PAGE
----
Wednesday, February 19, 2014

Goals are for losers

All of us have thoughts and feelings that influence the way we make decisions. It’s not always something that can be put into words. An article, book, or television program may trigger emotions that may confirm or deny our own personal experiences and knowledge. Skeptical feelings arise whenever our internal “bullshit detector” gets triggered, sometimes subconsciously. My detector gets twanged whenever someone waxes poetic about goals. I couldn’t put it into words, but the logical part of my brain detects a conflict. I can believe that successful people have goals and setting them is a good behavior, but what about unrealistic goals? How do you know if goals are achievable? Did someone like Steve Jobs just know which goals were worthwhile and which were stinkers? How did his initial failures at promoting the home computer not deter him from pursuing that concept? How was that distinguishable from a bad idea that will never sell? What about the millions of passionate people who disappear into obscurity whom have good ideas and clear goals? Why didn’t goals work for them? Of course, putting all that reliance on one aspect of success is unfair. There are lots of reasons to consider why good people with good ideas fail miserably. However, even successful people with proven track records seem to fail quite often. In fact, the number of failures for meeting goals is way more than their successes. Yet, people continue to promote the importance of goals. Either there’s something “they” aren’t telling us or goals are a load of bullshit.

It was refreshing to say the least when I read Scott Adams book, “How to Fail at Almost Everything and Still Win Big.” The book’s chapters are interspersed with autobiographical accounts of Adam’s life including his failures and mysterious health issue, and his principles for success. The chapter titled, “Goals Versus Systems” yielded an “a-ha” moment for me when he wrote:
To put it bluntly, goals are for losers. That’s literally true most of the time. For example, if your goal is to lose ten pounds, you will spend every moment until you reach the goal—if you reach it at all—feeling as if you were short of your goal. In other words, goal-oriented people exist in a state of nearly continuous failure that they hope will be temporary. That feeling wears on you. In time, it becomes heavy and uncomfortable. It might even drive you out of the game.
My indescribable feeling has been described! Yes! A thousand times, yes! Diet success requires a system, not a goal. Low carbohydrate, high fat is a system. Paleo is a system. Vegan is a system. Not all systems are equal and some may work better than others (and some may not work at all). He even addresses diet in terms of systems vs. goals.
The system-versus-goals model can be applied to most human endeavors. In the world of dieting, losing twenty pounds is a goal, but eating right is a system. In the exercise realm, running a marathon in under four hours is a goal, but exercising daily is a system. In business, making a million dollars is a goal, but being a serial entrepreneur is a system.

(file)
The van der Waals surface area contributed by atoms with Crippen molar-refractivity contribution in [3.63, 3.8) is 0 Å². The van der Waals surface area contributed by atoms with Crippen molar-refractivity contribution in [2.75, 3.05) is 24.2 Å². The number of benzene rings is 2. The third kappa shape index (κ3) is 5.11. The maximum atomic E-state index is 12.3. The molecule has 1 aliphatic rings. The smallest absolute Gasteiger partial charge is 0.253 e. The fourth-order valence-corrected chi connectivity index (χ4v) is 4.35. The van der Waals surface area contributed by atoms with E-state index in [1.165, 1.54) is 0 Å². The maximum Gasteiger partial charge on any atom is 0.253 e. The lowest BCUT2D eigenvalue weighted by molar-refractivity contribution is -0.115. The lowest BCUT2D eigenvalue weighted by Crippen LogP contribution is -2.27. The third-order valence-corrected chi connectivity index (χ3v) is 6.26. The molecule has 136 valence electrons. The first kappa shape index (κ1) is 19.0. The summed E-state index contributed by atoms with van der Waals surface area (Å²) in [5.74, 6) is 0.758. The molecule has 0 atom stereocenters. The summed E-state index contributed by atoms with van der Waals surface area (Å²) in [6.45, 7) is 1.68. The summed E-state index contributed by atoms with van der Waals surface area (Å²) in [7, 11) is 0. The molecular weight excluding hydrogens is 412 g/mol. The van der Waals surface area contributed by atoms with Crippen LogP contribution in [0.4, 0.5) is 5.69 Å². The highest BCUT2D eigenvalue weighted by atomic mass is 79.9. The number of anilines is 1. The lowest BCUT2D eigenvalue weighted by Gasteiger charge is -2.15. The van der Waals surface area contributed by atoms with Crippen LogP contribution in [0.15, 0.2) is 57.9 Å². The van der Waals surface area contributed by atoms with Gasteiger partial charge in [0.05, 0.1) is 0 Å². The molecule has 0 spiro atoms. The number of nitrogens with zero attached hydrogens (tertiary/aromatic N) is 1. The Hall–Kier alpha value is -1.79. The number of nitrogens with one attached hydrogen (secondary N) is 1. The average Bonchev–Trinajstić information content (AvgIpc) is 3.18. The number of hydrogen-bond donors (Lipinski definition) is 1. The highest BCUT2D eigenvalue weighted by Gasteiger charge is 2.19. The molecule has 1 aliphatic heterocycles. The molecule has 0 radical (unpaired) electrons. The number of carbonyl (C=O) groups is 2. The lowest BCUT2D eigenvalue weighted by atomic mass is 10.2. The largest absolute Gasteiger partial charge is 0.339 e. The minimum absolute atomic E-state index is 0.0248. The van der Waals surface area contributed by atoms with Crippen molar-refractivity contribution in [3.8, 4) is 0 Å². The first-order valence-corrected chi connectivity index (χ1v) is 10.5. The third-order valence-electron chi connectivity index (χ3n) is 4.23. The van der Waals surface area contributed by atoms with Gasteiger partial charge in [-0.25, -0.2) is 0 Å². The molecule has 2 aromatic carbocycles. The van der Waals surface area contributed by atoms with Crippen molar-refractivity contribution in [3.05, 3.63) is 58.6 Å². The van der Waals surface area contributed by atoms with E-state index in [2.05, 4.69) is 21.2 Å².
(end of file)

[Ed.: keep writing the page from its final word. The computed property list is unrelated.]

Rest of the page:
Even realistic and achievable goals can be counterproductive to the psyche.
If you achieve your goal, you celebrate and feel terrific, but only until you realize you just lost the thing that gave you purpose and direction. Your options are to feel empty and useless, perhaps enjoying the spoils of your success until they bore you, or set new goals and reenter the cycle of permanent presuccess failure.
The definition of system and goals is a little blurry. However, he provides a simple way to distinguish between the two.
For our purposes, let’s say a goal is a specific objective that you either achieve or don’t sometime in the future. A system is something you do on a regular basis that increases your odds of happiness in the long run. If you do something every day, it’s a system. If you’re waiting to achieve it someday in the future, it’s a goal.
Diet needs to be a system. It should be something that increases “your odds of happiness in the long run.” It cannot rely on extraordinary amounts of willpower to maintain. Any system that necessitates starvation or chronic hunger is a bad system. Any system that makes a person feel bad or unhealthy is also bad. I know that seems obvious, but ask some ex-vegans how they felt while on their system of choice, yet they persevered…for a while

The chapter called “Diet” is very insightful. He makes a bold claim that he eats as much as he wants, of anything he wants, whenever he wants. A proviso to his claim is that it works because he “reprogrammed” himself to want the right kinds of food for enjoyment and disfavor the wrong ones. I won’t go into his techniques to eliminate cravings for undesirable foods, so if you’re interested, you should buy the book. However, I can relate his advice to my own experiences. I eliminated the cravings for sugar by abstaining from high glycemic, high carb food and by substituting those foods for tasty low carb alternatives. Ratcheting down on “crutch” foods occurred over time. I practically never use low carb wheat-based flours or consume processed low carb snacks. However, I still use non-nutritive sweeteners and I don’t see that ever changing. Any diet that removes the joy of eating will result in failure.


Goals are for losers. Choose systems that work for you. Buy the book. Read Dilbert.

Bonus link: Goals vs. Systems from Scott Adams' blog.

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